HMRC reports 20 million tax e-record discrepancies

Taxpayer computer records that contain discrepancies have soared from 2.5 million to 20 million in just over a decade, Computer Weekly has learned.

Taxpayer computer records that contain discrepancies have soared from 2.5 million to 20 million in just over a decade, Computer Weekly has learned.

The record backlog of delays in clearing "open cases", as computer records with anomalies are called, means millions of taxpayers are not being notified promptly of extra tax payable or refunds due.

The backlog leaves HM Revenue and Customs having to divert money and people into resolving discrepancies in the records manually at a time when HMRC's board is trying to cope with competing demands of cutting costs while modernising its PAYE systems.

An open case means the taxpayer record has not been reviewed to check the individual's details are correct and the right amount of tax been paid. Each open case means potentially that a taxpayer has paid the wrong amount of tax.

Accountants and payroll administrators say it is unacceptable that HMRC has not reviewed the tax liability of about half of the UK's employees. In 2007, there were about 27 million pay-as-you-earn [PAYE] taxpayers who contributed about £125bn in tax.

Normally tax IT systems automatically close taxpayer records by the end of the financial year, but not when there is data missing, or there are discrepancies and queries, particularly over tax codes.

Research by Computer Weekly has established that the number of open cases which require clerical intervention has risen from 2.5 million in 1998 to 20 million in 2009.

The numbers started to rise steeply in the 1990s when Inland Revenue brought in a new national insurance recording system NIRS2. For years afterwards, Revenue staff had difficulties synchronising taxpayer data on NIRS2 with COP, the mainframe-based Computerisation of PAYE system.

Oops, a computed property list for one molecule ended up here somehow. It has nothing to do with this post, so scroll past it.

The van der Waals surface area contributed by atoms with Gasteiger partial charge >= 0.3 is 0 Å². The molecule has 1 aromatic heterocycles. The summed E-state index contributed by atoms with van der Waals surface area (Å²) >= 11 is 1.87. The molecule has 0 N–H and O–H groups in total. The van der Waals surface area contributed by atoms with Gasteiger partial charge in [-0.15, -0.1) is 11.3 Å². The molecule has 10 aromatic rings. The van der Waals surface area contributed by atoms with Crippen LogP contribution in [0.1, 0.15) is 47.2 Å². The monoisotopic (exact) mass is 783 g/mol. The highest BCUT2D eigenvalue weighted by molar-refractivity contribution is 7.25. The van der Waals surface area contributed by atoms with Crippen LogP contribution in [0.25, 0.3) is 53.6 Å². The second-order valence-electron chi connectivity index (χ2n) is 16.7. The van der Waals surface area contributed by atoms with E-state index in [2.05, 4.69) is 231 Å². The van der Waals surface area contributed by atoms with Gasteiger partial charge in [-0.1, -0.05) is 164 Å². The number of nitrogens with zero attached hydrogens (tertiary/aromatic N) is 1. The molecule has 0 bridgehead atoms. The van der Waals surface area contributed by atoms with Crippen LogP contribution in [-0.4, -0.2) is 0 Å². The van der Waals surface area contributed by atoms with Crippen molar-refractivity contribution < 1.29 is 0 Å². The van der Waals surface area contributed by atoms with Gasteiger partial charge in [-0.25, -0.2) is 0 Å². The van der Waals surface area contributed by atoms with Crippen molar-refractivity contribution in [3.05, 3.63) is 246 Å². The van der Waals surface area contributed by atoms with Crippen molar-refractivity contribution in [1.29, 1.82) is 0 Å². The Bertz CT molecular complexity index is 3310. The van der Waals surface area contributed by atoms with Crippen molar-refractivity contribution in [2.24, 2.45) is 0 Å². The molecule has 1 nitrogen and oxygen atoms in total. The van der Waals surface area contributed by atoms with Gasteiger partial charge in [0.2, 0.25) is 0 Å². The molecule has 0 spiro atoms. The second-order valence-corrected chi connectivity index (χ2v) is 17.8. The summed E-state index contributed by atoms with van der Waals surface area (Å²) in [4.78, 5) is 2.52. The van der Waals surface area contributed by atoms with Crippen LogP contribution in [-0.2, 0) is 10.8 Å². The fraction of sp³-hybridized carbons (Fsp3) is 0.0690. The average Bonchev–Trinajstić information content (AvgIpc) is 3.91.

The Revenue would normally have expected about 2.5 million taxpayer records to remain open at the end of the financial year. But after the go-live of NIRS2 and its links to COP, the number of open cases doubled to 4.8 million in June 1999.

By June 2001, the number had nearly doubled again to 8.5 million. At that time HM Revenue and Customs hired an extra 1,250 clerical staff to clear the backlog of open cases.

Despite this the backlog has continued to rise. In 2007, it was 11.5 million. By 31 March 2008, there were 16 million open cases. At the end of March 2009 the backlog stood at 20 million.

In 2007 when the number of open cases was 13 million, the then head of the National Audit Office Sir John Bourn said: "HMRC's computer systems are no longer well-suited to the efficient administration of income tax, especially where people have more than one job or change jobs frequently."

Details of the latest figures were revealed in the 2008/9 accounts of HM Revenue and Customs published this week.

The National Audit Office estimates that six million of the open cases are likely, when they are reviewed, to entail a tax refund or extra tax payable. The Department should extend its use of data matching to assist in clearing open cases, said the National Audit Office.

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